UK packaging firm Sharpak and Richmond upon Thames-based distributor of recycled materials Bantam Materials have joined forces in what they describe as a ground-breaking recycling project aimed at reducing ocean-bound plastic waste.
As part of the project, the two companies have developed a new product line, Certified Prevented Ocean Plastics, which enables manufacturers and customers to trace plastic products from the coastline of collection to the final products on shelves.
The business model targets global locations, including countries with high plastic bottle waste such as Indonesia.
The system, according to project partners, helps develop recycling infrastructures in developing countries, “bringing bottles back [to the UK] to be recycled into food packaging”.
Local communities are paid at the point of collection and are therefore encouraged to generate income and further commit to increasing recycling.
The collected plastic bottles are ground down and converted into “a high-quality raw material” which replaces the use of virgin plastic in food packaging, said a joint press release without offering further information about the processing technology.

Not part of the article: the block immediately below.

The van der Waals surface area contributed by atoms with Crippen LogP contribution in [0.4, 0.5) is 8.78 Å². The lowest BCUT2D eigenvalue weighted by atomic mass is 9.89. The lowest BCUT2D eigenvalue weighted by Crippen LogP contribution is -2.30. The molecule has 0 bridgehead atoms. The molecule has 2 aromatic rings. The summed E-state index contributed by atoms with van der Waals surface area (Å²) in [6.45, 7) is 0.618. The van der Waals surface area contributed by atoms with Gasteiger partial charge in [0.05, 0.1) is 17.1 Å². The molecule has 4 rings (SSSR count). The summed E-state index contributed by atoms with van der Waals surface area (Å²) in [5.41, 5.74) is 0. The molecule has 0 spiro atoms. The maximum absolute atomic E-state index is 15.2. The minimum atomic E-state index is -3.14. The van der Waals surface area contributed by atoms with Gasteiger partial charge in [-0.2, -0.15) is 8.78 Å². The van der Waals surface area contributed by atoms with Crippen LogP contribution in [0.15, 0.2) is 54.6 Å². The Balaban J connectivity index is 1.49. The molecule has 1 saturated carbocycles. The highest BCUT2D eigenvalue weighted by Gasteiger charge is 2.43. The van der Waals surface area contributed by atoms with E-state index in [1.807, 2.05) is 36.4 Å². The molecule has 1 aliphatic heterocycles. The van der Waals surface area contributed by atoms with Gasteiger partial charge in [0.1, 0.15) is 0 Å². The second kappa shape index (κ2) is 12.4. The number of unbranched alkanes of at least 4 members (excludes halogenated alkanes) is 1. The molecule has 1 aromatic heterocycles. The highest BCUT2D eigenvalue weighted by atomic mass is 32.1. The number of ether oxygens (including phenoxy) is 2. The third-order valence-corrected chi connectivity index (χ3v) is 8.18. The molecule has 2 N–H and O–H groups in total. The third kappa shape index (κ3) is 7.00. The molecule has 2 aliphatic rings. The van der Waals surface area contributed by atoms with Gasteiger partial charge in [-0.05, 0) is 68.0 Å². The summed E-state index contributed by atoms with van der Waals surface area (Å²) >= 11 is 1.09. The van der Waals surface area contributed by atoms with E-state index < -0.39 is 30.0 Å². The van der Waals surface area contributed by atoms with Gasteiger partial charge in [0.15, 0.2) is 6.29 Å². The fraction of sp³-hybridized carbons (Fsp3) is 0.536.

In addition, according to Raffi Schieir director of Bantam Materials UK, the product offers “complete traceability.”
Working with dedicated certification provider Ocean Cycle, a chain of custody is documented which gives brand owners and customers the ability to track the materials in their products back to specific coastal communities in at-risk areas.
The use of QR codes gives detailed information about the origin of the plastic and how it was recycled.
Part of the French packaging Groupe Guillin, Sharpak has committed to including significant volumes of POP in its product ranges, and in return has secured a long-term exclusive supply agreement, according to Patrick Gautier, UK division director for the Groupe Guillin.
“We have been committed for many years to sustainable development and to the promotion of an improved circular economy for our plastic packaging, in our factories, markets and communities. We now have an opportunity to bring a real, measurable contribution to the protection of our oceans, a concern we all share – even if largely originating in parts of the world the brand does not operate in,” he said.
According to Gautier, the full traceability of the material and the robust audits to ensure “fair and ethical” interaction throughout the supply chain convinced the company to commit fully to this project.